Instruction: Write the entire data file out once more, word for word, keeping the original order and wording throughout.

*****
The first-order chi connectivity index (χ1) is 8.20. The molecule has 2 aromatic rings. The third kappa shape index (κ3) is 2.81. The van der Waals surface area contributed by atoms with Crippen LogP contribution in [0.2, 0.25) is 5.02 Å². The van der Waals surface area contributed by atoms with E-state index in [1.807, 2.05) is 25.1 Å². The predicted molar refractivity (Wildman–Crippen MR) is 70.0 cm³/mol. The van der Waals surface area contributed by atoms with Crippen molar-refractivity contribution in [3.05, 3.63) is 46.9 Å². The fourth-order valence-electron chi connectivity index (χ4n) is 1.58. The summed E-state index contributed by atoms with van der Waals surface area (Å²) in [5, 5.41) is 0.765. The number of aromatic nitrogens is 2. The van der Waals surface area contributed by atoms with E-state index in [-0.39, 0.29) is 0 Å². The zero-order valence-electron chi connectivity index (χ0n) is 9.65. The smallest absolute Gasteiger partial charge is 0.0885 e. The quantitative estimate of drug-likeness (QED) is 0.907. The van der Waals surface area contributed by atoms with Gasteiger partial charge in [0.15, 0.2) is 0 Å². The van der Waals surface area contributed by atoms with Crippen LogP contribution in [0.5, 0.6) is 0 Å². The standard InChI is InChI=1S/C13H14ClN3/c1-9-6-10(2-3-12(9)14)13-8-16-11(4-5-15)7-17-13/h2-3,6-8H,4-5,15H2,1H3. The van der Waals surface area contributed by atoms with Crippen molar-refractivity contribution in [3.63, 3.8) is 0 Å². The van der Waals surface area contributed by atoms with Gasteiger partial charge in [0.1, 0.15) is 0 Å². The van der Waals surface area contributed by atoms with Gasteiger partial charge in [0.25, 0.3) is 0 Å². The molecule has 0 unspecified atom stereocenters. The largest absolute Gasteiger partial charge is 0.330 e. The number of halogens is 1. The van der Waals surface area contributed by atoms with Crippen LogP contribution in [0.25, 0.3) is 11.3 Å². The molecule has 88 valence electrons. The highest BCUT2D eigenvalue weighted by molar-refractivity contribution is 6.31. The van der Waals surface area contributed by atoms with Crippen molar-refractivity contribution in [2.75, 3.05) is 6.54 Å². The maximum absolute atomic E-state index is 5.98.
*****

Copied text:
The first-order chi connectivity index (χ1) is 8.20. The molecule has 2 aromatic rings. The third kappa shape index (κ3) is 2.81. The van der Waals surface area contributed by atoms with Crippen LogP contribution in [0.2, 0.25) is 5.02 Å². The van der Waals surface area contributed by atoms with E-state index in [1.807, 2.05) is 25.1 Å². The predicted molar refractivity (Wildman–Crippen MR) is 70.0 cm³/mol. The van der Waals surface area contributed by atoms with Crippen molar-refractivity contribution in [3.05, 3.63) is 46.9 Å². The fourth-order valence-electron chi connectivity index (χ4n) is 1.58. The summed E-state index contributed by atoms with van der Waals surface area (Å²) in [5, 5.41) is 0.765. The number of aromatic nitrogens is 2. The van der Waals surface area contributed by atoms with E-state index in [-0.39, 0.29) is 0 Å². The zero-order valence-electron chi connectivity index (χ0n) is 9.65. The smallest absolute Gasteiger partial charge is 0.0885 e. The quantitative estimate of drug-likeness (QED) is 0.907. The van der Waals surface area contributed by atoms with Gasteiger partial charge in [0.15, 0.2) is 0 Å². The van der Waals surface area contributed by atoms with Crippen LogP contribution in [0.5, 0.6) is 0 Å². The standard InChI is InChI=1S/C13H14ClN3/c1-9-6-10(2-3-12(9)14)13-8-16-11(4-5-15)7-17-13/h2-3,6-8H,4-5,15H2,1H3. The van der Waals surface area contributed by atoms with Crippen molar-refractivity contribution in [3.63, 3.8) is 0 Å². The van der Waals surface area contributed by atoms with Gasteiger partial charge in [0.1, 0.15) is 0 Å². The van der Waals surface area contributed by atoms with Gasteiger partial charge in [0.25, 0.3) is 0 Å². The molecule has 0 unspecified atom stereocenters. The largest absolute Gasteiger partial charge is 0.330 e. The number of halogens is 1. The van der Waals surface area contributed by atoms with Crippen LogP contribution in [0.25, 0.3) is 11.3 Å². The molecule has 88 valence electrons. The highest BCUT2D eigenvalue weighted by molar-refractivity contribution is 6.31. The van der Waals surface area contributed by atoms with Crippen molar-refractivity contribution in [2.75, 3.05) is 6.54 Å². The maximum absolute atomic E-state index is 5.98.